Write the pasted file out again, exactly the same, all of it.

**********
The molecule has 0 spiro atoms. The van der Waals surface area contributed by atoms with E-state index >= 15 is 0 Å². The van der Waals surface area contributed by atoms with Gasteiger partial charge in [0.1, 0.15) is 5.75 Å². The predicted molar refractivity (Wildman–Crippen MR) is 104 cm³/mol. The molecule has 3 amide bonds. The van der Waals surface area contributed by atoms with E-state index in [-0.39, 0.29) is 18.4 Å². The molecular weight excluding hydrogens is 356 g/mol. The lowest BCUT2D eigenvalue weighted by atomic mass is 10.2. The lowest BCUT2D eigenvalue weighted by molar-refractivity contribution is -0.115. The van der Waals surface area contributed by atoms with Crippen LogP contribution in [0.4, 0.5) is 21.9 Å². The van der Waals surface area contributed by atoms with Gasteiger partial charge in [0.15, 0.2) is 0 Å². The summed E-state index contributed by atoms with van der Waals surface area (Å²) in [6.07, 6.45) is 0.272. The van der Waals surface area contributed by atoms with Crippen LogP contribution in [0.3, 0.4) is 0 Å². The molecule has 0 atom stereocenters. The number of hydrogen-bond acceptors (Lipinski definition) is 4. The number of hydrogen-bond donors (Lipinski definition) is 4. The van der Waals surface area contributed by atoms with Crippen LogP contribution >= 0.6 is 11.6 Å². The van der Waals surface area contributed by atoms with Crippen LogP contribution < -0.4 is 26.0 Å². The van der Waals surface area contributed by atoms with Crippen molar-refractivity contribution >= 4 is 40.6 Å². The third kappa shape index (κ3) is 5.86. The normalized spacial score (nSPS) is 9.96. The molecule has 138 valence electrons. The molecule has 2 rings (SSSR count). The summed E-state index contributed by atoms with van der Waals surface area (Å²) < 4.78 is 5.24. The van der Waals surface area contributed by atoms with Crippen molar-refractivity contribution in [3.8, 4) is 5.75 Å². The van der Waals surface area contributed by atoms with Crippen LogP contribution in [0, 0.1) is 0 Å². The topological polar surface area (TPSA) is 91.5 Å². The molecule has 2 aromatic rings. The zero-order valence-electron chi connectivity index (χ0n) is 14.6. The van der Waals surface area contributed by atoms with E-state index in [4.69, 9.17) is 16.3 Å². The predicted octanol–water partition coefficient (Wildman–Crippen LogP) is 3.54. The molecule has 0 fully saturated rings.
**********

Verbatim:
The molecule has 0 spiro atoms. The van der Waals surface area contributed by atoms with E-state index >= 15 is 0 Å². The van der Waals surface area contributed by atoms with Gasteiger partial charge in [0.1, 0.15) is 5.75 Å². The predicted molar refractivity (Wildman–Crippen MR) is 104 cm³/mol. The molecule has 3 amide bonds. The van der Waals surface area contributed by atoms with E-state index in [-0.39, 0.29) is 18.4 Å². The molecular weight excluding hydrogens is 356 g/mol. The lowest BCUT2D eigenvalue weighted by atomic mass is 10.2. The lowest BCUT2D eigenvalue weighted by molar-refractivity contribution is -0.115. The van der Waals surface area contributed by atoms with Crippen LogP contribution in [0.4, 0.5) is 21.9 Å². The van der Waals surface area contributed by atoms with Gasteiger partial charge in [0.15, 0.2) is 0 Å². The summed E-state index contributed by atoms with van der Waals surface area (Å²) in [6.07, 6.45) is 0.272. The van der Waals surface area contributed by atoms with Crippen LogP contribution in [0.3, 0.4) is 0 Å². The molecule has 0 atom stereocenters. The number of hydrogen-bond acceptors (Lipinski definition) is 4. The number of hydrogen-bond donors (Lipinski definition) is 4. The van der Waals surface area contributed by atoms with Crippen LogP contribution >= 0.6 is 11.6 Å². The van der Waals surface area contributed by atoms with Crippen LogP contribution < -0.4 is 26.0 Å². The van der Waals surface area contributed by atoms with Crippen molar-refractivity contribution >= 4 is 40.6 Å². The third kappa shape index (κ3) is 5.86. The normalized spacial score (nSPS) is 9.96. The molecule has 138 valence electrons. The molecule has 2 rings (SSSR count). The summed E-state index contributed by atoms with van der Waals surface area (Å²) < 4.78 is 5.24. The van der Waals surface area contributed by atoms with Crippen molar-refractivity contribution in [3.8, 4) is 5.75 Å². The van der Waals surface area contributed by atoms with Crippen LogP contribution in [0, 0.1) is 0 Å². The topological polar surface area (TPSA) is 91.5 Å². The molecule has 2 aromatic rings. The zero-order valence-electron chi connectivity index (χ0n) is 14.6. The van der Waals surface area contributed by atoms with E-state index in [4.69, 9.17) is 16.3 Å². The predicted octanol–water partition coefficient (Wildman–Crippen LogP) is 3.54. The molecule has 0 fully saturated rings.